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Continued From Last Post
The Food and Drug Industries Don’t Want You to Know the Facts
As stated by Kessler, we have more than enough evidence that using
antibiotics as growth promoters is threatening human health. Yet the drug and
food industries are doing everything they can to block proposed legislation
that would limit this practice, and both the FDA and the Senate Committee on
Health, Education, Labor and Pensions aid and abet them. For example, the
Committee took no action on a proposal from Senators Kirsten E. Gillibrand
(D-NY) and Dianne Feinstein (D-CA), which would require the FDA to report
data on agricultural antibiotics that it already collects but does not
disclose. According to Kessler:
“'In the House, Representatives Henry A. Waxman of California and
Louise M. Slaughter of New York, also Democrats, have introduced a more
comprehensive measure. It would not only authorize the FDA to collect more
detailed data from drug companies, but would also require food producers to
disclose how often they fed antibiotics to animals at low levels to make them
grow faster and to offset poor conditions.
This information would be particularly valuable to the F.D.A., which
asked drugmakers last April to voluntarily stop selling antibiotics for these
purposes. The agency has said it would mandate such action if those practices
persisted, but it has no data to determine whether the voluntary policy is
working. The House bill would remedy this situation, though there are no
Republican sponsors.' ...Lawmakers must let the public know how the drugs
they need to stay well are being used to produce cheaper meat.”
How to Avoid Hidden Antibiotics in Your Food
This is one of the many reasons why I always recommend buying your meat,
whether beef or poultry, from a local organic farmer rather than your local
supermarket. The only way to avoid this hidden source of antibiotics is to
make sure you’re only buying organic, grass-fed, free-range meats and organic
pasture-raised chickens, as non-medical use of antibiotics is not permitted
in organic farming.
If you live in an urban area, there are increasing numbers of community-
supported agriculture programs available that offer access to healthy,
locally grown foods even if you live in the heart of the city. Being able to
find high-quality meat is such an important issue for me personally that I've
made connections with sources I know provide high-quality organic grass-fed
beef and bison, free-range chicken and ostrich, all of which you can find in
my online store. The farms our supplier uses have three USDA inspectors on
hand that regularly inspect the packaging facility. Additionally, all of the
cattle are grass-fed on open pastures, and E. coli 0157 testing is performed
daily. You can eliminate the shipping charges though if you find a trusted
farmer right in your area.
The Weston Price Foundation has chapters all over the world and many of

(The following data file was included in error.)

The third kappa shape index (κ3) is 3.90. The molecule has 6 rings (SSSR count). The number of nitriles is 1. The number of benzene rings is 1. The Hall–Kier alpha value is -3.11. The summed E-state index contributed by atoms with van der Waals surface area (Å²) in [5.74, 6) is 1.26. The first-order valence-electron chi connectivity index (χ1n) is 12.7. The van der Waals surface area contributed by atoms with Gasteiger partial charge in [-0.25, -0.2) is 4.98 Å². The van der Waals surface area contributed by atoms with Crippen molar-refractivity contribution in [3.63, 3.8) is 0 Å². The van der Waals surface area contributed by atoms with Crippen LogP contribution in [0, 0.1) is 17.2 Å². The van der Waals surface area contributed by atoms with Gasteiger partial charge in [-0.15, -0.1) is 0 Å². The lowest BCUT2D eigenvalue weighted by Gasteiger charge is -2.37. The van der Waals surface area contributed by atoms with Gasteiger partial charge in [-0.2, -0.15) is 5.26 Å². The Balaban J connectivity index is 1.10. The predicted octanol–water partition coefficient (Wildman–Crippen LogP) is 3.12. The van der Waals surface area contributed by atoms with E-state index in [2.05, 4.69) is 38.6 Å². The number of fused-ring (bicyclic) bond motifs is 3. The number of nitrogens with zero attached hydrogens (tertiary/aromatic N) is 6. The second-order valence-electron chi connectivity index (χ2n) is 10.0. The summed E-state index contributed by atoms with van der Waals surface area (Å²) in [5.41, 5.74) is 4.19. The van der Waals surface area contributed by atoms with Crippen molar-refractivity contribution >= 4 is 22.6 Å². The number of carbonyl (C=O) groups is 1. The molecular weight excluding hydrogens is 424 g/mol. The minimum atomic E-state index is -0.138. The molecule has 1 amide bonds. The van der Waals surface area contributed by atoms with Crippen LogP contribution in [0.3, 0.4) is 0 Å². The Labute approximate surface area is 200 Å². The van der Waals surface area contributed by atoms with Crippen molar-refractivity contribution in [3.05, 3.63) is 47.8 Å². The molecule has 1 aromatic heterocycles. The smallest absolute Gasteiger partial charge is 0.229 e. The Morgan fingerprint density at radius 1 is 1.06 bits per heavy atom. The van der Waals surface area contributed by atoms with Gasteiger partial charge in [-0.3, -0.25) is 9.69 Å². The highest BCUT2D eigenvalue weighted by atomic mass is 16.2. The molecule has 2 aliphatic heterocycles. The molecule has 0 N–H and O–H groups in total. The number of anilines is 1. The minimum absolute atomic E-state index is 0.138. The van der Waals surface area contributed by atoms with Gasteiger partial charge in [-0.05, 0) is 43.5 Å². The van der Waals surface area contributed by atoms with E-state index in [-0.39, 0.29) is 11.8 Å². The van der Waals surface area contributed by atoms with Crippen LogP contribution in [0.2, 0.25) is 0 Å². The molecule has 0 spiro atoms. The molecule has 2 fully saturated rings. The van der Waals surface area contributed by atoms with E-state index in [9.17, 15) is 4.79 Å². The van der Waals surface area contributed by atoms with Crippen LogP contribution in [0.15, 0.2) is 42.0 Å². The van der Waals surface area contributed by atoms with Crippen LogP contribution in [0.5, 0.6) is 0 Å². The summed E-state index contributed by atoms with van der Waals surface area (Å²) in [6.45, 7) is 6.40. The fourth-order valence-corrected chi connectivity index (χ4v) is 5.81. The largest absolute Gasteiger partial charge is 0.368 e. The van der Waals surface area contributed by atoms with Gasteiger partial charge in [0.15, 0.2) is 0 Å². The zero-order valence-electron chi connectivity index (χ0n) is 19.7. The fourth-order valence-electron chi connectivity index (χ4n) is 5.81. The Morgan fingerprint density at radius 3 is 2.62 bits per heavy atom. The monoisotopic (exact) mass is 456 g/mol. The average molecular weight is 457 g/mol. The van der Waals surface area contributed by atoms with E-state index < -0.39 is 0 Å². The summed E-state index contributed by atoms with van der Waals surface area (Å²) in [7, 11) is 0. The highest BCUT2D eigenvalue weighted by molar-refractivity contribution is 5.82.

them are connected with buying clubs in which you can easily purchase these
types of foods locally. Another resource you can try is Local Harvest, which
you can use to find farmers' markets, family farms, and other sources of
safe, sustainably grown food in your area.
For Optimal Health, Tend to Your Gut
The micro-organisms living in your digestive tract form a very important
"inner ecosystem" that influences countless aspects of health, including your
weight. More specifically, the type and quantity of organisms in your gut
interact with your body in ways that can either prevent or encourage the
development of many diseases, including heart disease and diabetes, and may
help dictate the ease with which you’re able to shed unwanted pounds.
Since virtually all of us are exposed to factors that destroy beneficial
bacteria in the gut, such as antibiotics (whether you take them for an
illness or get them from contaminated animal products), chlorinated water,
antibacterial soap, agricultural chemicals and pollution, ensuring your gut
bacteria remain balanced should be considered an ongoing process.
Cultured foods like raw milk yogurt and kefir, some cheeses, and
fermented vegetables are good sources of natural, healthy bacteria. So my
strong recommendation would be to make cultured or fermented foods a regular
part of your diet; this can be your primary strategy to optimize your body's
good bacteria. If you do not eat fermented foods frequently, taking a high-
quality probiotic supplement is definitely a wise move. In fact, this is one
of the few supplements recommended for everyone. A probiotic supplement can
be incredibly useful to help maintain a well-functioning digestive system
when you stray from your healthy diet and consume excess grains or sugar, or
if you have to take antibiotics.
Thank You Dr. Mercola
God Bless Everyone & God Bless The United States of America.
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